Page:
"This group should act in a way where all independent countries and governments could have a say and role in running the affairs of that group.
"Until now the presence and political domination of the agency has prevented them from carrying out their duties and has diverted the agency from performing its legal obligations."
As such, Ahmadinejad said the US should not be allowed to be on the IAEA's board of governors.
"[Those who] possess, have used or threatened to use nuclear weapons [should] be suspended from the IAEA and its board of governors, especially the US which has used a weapon made of atomic waste in the Iraq war," he said.
Mohammad Marandi, the head of the North American Studies department at the University of Tehran, said the speech was targeting a global audience.
"Most countries in the world do feel that the UN Security Council as well as the IAEA board of governors is not democratic, so it is something that most people in the south have a great deal of sympathy with," he told Al Jazeera.
"The problem that Iran is facing right now is the fact that western countries are very much biased against the country.
"So he is using this opportunity to point out Iran's position and show that it is a very reasonable and logical one and the reason that Iran is unable to get its voice across is because these bodies are undemocratic."
Ayatollah Ali Khamenei, Iran's supreme leader, also addressed the summit, ruling out any use of nuclear weaponry as "haram", or religiously prohibited under Islam.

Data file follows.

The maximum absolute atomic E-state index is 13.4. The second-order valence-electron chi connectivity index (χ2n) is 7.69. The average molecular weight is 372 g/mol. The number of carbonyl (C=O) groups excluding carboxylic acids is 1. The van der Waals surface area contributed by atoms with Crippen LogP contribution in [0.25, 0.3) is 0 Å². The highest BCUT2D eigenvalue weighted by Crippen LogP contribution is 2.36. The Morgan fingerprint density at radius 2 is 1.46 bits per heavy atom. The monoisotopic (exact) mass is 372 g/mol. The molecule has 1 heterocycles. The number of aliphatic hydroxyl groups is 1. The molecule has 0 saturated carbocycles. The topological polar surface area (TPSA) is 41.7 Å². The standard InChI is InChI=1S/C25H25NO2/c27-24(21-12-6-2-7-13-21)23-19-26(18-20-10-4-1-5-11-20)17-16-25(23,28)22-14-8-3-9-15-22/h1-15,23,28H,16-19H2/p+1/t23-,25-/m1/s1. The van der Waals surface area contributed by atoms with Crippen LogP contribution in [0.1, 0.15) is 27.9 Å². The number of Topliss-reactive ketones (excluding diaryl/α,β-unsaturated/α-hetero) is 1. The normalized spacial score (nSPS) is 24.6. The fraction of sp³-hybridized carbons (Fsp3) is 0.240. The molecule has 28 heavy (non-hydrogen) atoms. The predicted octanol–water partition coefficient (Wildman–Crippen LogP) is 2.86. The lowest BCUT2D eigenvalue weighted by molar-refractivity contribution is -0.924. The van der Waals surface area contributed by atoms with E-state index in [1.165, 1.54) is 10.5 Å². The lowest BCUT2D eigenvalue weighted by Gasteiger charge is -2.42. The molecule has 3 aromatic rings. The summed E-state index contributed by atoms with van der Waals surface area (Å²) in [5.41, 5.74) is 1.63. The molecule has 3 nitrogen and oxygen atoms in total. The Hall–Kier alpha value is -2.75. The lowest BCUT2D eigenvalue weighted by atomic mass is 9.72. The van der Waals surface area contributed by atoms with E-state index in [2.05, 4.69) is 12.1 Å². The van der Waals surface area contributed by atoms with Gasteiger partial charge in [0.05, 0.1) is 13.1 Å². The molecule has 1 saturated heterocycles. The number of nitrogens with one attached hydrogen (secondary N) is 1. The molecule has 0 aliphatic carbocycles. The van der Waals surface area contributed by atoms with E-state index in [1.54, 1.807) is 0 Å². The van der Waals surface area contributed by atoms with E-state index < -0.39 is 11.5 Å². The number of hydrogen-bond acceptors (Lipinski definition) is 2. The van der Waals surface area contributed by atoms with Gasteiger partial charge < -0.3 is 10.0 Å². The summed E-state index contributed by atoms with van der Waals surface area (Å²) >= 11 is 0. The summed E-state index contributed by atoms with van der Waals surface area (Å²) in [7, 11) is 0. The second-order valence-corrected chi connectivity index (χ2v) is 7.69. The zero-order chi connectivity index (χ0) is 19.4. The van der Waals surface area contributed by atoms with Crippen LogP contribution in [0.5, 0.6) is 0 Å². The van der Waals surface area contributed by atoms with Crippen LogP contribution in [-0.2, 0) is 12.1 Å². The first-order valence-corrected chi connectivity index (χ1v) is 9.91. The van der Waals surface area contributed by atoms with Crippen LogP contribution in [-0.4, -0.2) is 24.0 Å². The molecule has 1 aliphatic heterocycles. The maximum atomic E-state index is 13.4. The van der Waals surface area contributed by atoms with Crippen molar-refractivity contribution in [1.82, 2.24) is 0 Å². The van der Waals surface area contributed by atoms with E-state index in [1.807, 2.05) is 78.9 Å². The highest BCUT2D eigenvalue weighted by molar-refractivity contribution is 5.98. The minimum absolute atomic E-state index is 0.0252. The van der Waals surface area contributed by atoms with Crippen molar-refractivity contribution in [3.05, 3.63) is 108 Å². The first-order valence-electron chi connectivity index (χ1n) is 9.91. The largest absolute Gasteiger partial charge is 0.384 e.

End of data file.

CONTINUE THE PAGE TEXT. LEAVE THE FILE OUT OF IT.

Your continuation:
Manouchehr Mottaki, Iran's foreign minister, talks to Al Jazeera about the Tehran summit
He also criticised the US, calling it an "atomic criminal" whose nuclear weapons represent a tool of terror and intimidation.
"Only the US government has committed an atomic crime," he said.
"The world's only atomic criminal lies and presents itself as being against nuclear weapons proliferation, while it has not taken any serious measures in this regard."
Twenty-four foreign and deputy foreign ministers were expected to attend the summit, dubbed "Nuclear Energy for All, Nuclear Weapons for No One", state media reported.
The names of the countries represented were not given in the report, but European and other Western officials were not thought likely to attend.
Necessity of disarmament
Speaking to Al Jazeera in advance of the meeting, Manouchehr Mottaki, Iran's foreign minister, said that the Iranian government was stressing the peaceful use of nuclear energy.
"Last week, we celebrated successful steps in nuclear activities for Iran, and in that meeting with Ahmadinejad [the president], we stressed that nuclear energy must be for everybody," he said.
"While Washington discussed the protection of nuclear material, in this coming conference we will emphasise the necessity of disarmament."
Iran criticised the 47-nation nuclear security summit hosted in Washington earlier this week by Obama on the grounds that the US holds one of the world's largest stocks of nuclear weapons.
Officials from Iran were not invited but Mottaki told Al Jazeera that he would have considered attending if invited.
Tehran says that it is entitled to continue work on its controversial uranium enrichment programme while a signatory to the nuclear Non-Proliferation Treaty (NPT) and strongly denies it wants nuclear weapons.